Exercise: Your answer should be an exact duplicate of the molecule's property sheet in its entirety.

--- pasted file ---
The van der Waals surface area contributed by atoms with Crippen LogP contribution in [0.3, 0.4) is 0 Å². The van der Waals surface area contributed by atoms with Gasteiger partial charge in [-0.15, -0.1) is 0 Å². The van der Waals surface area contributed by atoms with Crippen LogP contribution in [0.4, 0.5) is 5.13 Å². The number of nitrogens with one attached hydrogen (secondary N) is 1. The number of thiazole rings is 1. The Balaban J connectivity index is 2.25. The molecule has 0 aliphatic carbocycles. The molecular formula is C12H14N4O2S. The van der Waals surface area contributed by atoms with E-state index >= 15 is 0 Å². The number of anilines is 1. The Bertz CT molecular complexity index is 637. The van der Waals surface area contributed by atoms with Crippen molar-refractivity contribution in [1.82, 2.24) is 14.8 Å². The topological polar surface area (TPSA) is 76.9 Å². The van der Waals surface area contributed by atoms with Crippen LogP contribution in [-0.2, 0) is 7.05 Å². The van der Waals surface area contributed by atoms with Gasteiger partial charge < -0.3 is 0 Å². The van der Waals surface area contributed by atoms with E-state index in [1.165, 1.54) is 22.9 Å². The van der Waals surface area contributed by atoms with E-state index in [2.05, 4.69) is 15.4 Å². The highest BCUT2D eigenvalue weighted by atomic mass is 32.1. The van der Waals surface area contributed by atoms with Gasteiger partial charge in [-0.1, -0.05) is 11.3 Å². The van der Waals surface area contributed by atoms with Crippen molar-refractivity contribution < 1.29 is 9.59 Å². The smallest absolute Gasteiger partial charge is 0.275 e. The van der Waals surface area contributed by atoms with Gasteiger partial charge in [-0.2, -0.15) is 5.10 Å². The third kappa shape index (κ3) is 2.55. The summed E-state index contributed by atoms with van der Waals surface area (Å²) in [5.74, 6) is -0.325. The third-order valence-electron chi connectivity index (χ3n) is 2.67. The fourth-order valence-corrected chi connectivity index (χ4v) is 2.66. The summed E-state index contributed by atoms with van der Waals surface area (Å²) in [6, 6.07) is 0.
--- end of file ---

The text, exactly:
The van der Waals surface area contributed by atoms with Crippen LogP contribution in [0.3, 0.4) is 0 Å². The van der Waals surface area contributed by atoms with Gasteiger partial charge in [-0.15, -0.1) is 0 Å². The van der Waals surface area contributed by atoms with Crippen LogP contribution in [0.4, 0.5) is 5.13 Å². The number of nitrogens with one attached hydrogen (secondary N) is 1. The number of thiazole rings is 1. The Balaban J connectivity index is 2.25. The molecule has 0 aliphatic carbocycles. The molecular formula is C12H14N4O2S. The van der Waals surface area contributed by atoms with E-state index >= 15 is 0 Å². The number of anilines is 1. The Bertz CT molecular complexity index is 637. The van der Waals surface area contributed by atoms with Crippen molar-refractivity contribution in [1.82, 2.24) is 14.8 Å². The topological polar surface area (TPSA) is 76.9 Å². The van der Waals surface area contributed by atoms with Crippen LogP contribution in [-0.2, 0) is 7.05 Å². The van der Waals surface area contributed by atoms with Gasteiger partial charge < -0.3 is 0 Å². The van der Waals surface area contributed by atoms with E-state index in [1.165, 1.54) is 22.9 Å². The van der Waals surface area contributed by atoms with E-state index in [2.05, 4.69) is 15.4 Å². The highest BCUT2D eigenvalue weighted by atomic mass is 32.1. The van der Waals surface area contributed by atoms with Gasteiger partial charge in [-0.1, -0.05) is 11.3 Å². The van der Waals surface area contributed by atoms with Crippen molar-refractivity contribution < 1.29 is 9.59 Å². The smallest absolute Gasteiger partial charge is 0.275 e. The van der Waals surface area contributed by atoms with Gasteiger partial charge in [-0.2, -0.15) is 5.10 Å². The third kappa shape index (κ3) is 2.55. The summed E-state index contributed by atoms with van der Waals surface area (Å²) in [5.74, 6) is -0.325. The third-order valence-electron chi connectivity index (χ3n) is 2.67. The fourth-order valence-corrected chi connectivity index (χ4v) is 2.66. The summed E-state index contributed by atoms with van der Waals surface area (Å²) in [6, 6.07) is 0.